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A Tranquil Heart Amid Turbulent Seas

By Bishop THOMAS (Joseph), with Fr. Noah Bushelli and Subdeacon David Hyatt

Editor's Note: The St. Emmelia Orthodox Homeschool Conferences are an outreach of the Archdiocese's Department of Homeschooling.​ Regional conferences are held annually to promote, support, and unite homeschooling families throughout Orthodox North America. On January 12, 2019, Bishop THOMAS gave the Final Address at the St. Emmelia SOUTH Conference held at The Saint Constantine School in Houston, Texas.

Christ is Born! Glorify Him! Christ is Baptized! Let us shine with Him!

This weekend we have been encouraged and inspired by the presentations from our keynote speaker, Fr. John Whiteford, and our wonderful workshop leaders including Dr. John Mark Reynolds who also served as our host here at The Saint Constantine School.

Among the many practical workshops this weekend, we have been instructed in how to begin charting a course as first-time homeschoolers, to more advanced topics like choosing the best literature for our educational voyage. One of the strengths of these St. Emmelia Conferences is that they bring together seasoned sailors alongside new and inquiring deckhands. Together we have learned how to navigate the liturgical calendar in our homeschools, as well as being guided in working with special needs and uncooperative students. We are grateful for all of our workshop leaders who invested so much into each one of our homeschooling families.

Our theme for this year's conference has taken on the nautical focus of "Charting & Staying the Course" which seems particularly relevant in these times of instability in the world and our own country. Now more than ever, we need to be bold in charting the course for our family and educational lives as Orthodox Christians so that we might navigate our ships safely into the harbor of the Kingdom of Heaven. The waves of change in our society threaten to make our sea legs wobble as we are buffeted from all sides with moral chaos, antisocial social media, a frantic pace of life, and of course the influence of the Evil One who seeks to lead us off course to be lost in the storms of life. "The world, the flesh, and the devil" have been stirring up seas of life from the beginning of time, yet the rate of change in our cultural moment is truly unprecedented.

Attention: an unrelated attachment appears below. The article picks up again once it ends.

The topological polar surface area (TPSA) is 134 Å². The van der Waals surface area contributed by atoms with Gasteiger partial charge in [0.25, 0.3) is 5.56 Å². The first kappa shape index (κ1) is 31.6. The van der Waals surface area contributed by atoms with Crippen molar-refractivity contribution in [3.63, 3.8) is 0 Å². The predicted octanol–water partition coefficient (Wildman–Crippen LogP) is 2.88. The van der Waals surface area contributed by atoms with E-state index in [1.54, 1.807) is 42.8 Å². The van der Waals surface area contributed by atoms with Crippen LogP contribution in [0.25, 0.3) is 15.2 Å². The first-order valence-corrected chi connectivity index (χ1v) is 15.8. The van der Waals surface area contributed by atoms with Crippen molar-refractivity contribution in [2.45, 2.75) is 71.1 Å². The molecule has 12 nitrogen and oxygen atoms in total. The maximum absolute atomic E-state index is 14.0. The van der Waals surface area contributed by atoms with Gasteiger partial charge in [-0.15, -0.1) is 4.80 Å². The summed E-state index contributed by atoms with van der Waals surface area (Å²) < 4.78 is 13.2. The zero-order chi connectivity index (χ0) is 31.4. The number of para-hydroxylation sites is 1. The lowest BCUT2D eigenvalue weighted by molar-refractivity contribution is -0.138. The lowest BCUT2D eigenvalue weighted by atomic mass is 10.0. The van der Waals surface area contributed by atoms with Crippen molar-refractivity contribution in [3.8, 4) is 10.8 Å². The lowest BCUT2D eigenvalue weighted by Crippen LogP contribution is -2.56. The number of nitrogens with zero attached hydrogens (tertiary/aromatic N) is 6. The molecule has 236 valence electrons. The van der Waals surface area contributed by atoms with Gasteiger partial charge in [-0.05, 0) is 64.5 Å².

In Hebrews 6:19, St. Paul describes the hope that we have while we sail the sea of life "as an anchor of the soul, both sure and steadfast..." Doesn't that sound like the remedy for the sea sickness that we sometimes feel as we strive to educate our children in the Orthodox faith and equip them with the knowledge and skills that they will need to live faithful lives surrounded by the waves of our culture? St. Paul goes on to tell us "this hope we have as an anchor of the soul" is found in none other than Jesus our eternal High Priest! Having seen the storm of the world, the flesh, and the devil in distinction to the peace that Christ won for us by his advent, death, and resurrection, let us attend to the task at hand of having a "tranquil heart amid turbulent seas."